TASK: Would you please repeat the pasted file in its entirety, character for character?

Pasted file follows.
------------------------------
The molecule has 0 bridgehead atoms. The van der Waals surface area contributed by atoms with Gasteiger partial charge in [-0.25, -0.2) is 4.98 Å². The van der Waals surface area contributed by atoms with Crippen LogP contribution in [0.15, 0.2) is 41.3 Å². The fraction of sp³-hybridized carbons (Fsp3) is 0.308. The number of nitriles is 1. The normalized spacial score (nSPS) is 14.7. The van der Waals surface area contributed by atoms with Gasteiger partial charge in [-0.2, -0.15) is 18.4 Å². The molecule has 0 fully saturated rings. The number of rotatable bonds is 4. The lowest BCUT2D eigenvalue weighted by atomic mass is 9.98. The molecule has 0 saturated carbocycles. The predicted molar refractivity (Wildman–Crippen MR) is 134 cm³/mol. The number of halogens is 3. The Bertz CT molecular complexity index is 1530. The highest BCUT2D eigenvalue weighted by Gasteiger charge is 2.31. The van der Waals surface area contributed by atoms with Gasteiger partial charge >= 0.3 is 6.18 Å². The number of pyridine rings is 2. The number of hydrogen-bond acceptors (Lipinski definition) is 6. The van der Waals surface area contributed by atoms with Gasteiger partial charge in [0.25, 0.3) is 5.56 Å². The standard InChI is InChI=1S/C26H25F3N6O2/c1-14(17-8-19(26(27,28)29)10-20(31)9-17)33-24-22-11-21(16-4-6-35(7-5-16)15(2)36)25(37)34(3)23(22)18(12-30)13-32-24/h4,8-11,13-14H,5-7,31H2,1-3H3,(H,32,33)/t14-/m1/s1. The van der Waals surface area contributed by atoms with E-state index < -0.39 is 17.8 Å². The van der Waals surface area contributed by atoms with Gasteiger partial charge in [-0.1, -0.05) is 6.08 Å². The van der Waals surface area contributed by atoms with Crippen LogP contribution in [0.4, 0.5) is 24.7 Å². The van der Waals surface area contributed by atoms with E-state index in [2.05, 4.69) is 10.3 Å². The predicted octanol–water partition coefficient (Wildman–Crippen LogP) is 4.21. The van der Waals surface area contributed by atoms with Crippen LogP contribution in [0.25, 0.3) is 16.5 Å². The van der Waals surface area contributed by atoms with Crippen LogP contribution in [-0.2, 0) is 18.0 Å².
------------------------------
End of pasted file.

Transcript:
The molecule has 0 bridgehead atoms. The van der Waals surface area contributed by atoms with Gasteiger partial charge in [-0.25, -0.2) is 4.98 Å². The van der Waals surface area contributed by atoms with Crippen LogP contribution in [0.15, 0.2) is 41.3 Å². The fraction of sp³-hybridized carbons (Fsp3) is 0.308. The number of nitriles is 1. The normalized spacial score (nSPS) is 14.7. The van der Waals surface area contributed by atoms with Gasteiger partial charge in [-0.2, -0.15) is 18.4 Å². The molecule has 0 fully saturated rings. The number of rotatable bonds is 4. The lowest BCUT2D eigenvalue weighted by atomic mass is 9.98. The molecule has 0 saturated carbocycles. The predicted molar refractivity (Wildman–Crippen MR) is 134 cm³/mol. The number of halogens is 3. The Bertz CT molecular complexity index is 1530. The highest BCUT2D eigenvalue weighted by Gasteiger charge is 2.31. The van der Waals surface area contributed by atoms with Gasteiger partial charge >= 0.3 is 6.18 Å². The number of pyridine rings is 2. The number of hydrogen-bond acceptors (Lipinski definition) is 6. The van der Waals surface area contributed by atoms with Gasteiger partial charge in [0.25, 0.3) is 5.56 Å². The standard InChI is InChI=1S/C26H25F3N6O2/c1-14(17-8-19(26(27,28)29)10-20(31)9-17)33-24-22-11-21(16-4-6-35(7-5-16)15(2)36)25(37)34(3)23(22)18(12-30)13-32-24/h4,8-11,13-14H,5-7,31H2,1-3H3,(H,32,33)/t14-/m1/s1. The van der Waals surface area contributed by atoms with E-state index < -0.39 is 17.8 Å². The van der Waals surface area contributed by atoms with Gasteiger partial charge in [-0.1, -0.05) is 6.08 Å². The van der Waals surface area contributed by atoms with Crippen LogP contribution in [0.4, 0.5) is 24.7 Å². The van der Waals surface area contributed by atoms with E-state index in [2.05, 4.69) is 10.3 Å². The predicted octanol–water partition coefficient (Wildman–Crippen LogP) is 4.21. The van der Waals surface area contributed by atoms with Crippen LogP contribution in [0.25, 0.3) is 16.5 Å². The van der Waals surface area contributed by atoms with Crippen LogP contribution in [-0.2, 0) is 18.0 Å².